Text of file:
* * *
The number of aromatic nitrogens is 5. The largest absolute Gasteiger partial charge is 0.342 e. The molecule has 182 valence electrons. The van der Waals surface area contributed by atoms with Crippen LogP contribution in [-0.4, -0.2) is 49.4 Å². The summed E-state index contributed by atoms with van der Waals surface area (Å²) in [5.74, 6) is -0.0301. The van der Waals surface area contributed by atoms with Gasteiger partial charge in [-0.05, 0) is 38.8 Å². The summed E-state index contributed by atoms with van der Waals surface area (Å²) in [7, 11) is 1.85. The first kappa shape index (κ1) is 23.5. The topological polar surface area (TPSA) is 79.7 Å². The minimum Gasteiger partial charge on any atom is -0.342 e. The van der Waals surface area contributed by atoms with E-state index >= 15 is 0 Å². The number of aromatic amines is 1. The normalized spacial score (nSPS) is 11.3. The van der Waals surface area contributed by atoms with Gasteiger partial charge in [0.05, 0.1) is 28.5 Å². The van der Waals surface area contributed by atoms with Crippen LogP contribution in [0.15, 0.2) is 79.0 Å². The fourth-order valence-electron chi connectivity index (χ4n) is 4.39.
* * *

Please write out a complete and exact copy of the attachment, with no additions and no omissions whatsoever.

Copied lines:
The number of aromatic nitrogens is 5. The largest absolute Gasteiger partial charge is 0.342 e. The molecule has 182 valence electrons. The van der Waals surface area contributed by atoms with Crippen LogP contribution in [-0.4, -0.2) is 49.4 Å². The summed E-state index contributed by atoms with van der Waals surface area (Å²) in [5.74, 6) is -0.0301. The van der Waals surface area contributed by atoms with Gasteiger partial charge in [-0.05, 0) is 38.8 Å². The summed E-state index contributed by atoms with van der Waals surface area (Å²) in [7, 11) is 1.85. The first kappa shape index (κ1) is 23.5. The topological polar surface area (TPSA) is 79.7 Å². The minimum Gasteiger partial charge on any atom is -0.342 e. The van der Waals surface area contributed by atoms with E-state index >= 15 is 0 Å². The number of aromatic amines is 1. The normalized spacial score (nSPS) is 11.3. The van der Waals surface area contributed by atoms with Gasteiger partial charge in [0.05, 0.1) is 28.5 Å². The van der Waals surface area contributed by atoms with Crippen LogP contribution in [0.15, 0.2) is 79.0 Å². The fourth-order valence-electron chi connectivity index (χ4n) is 4.39.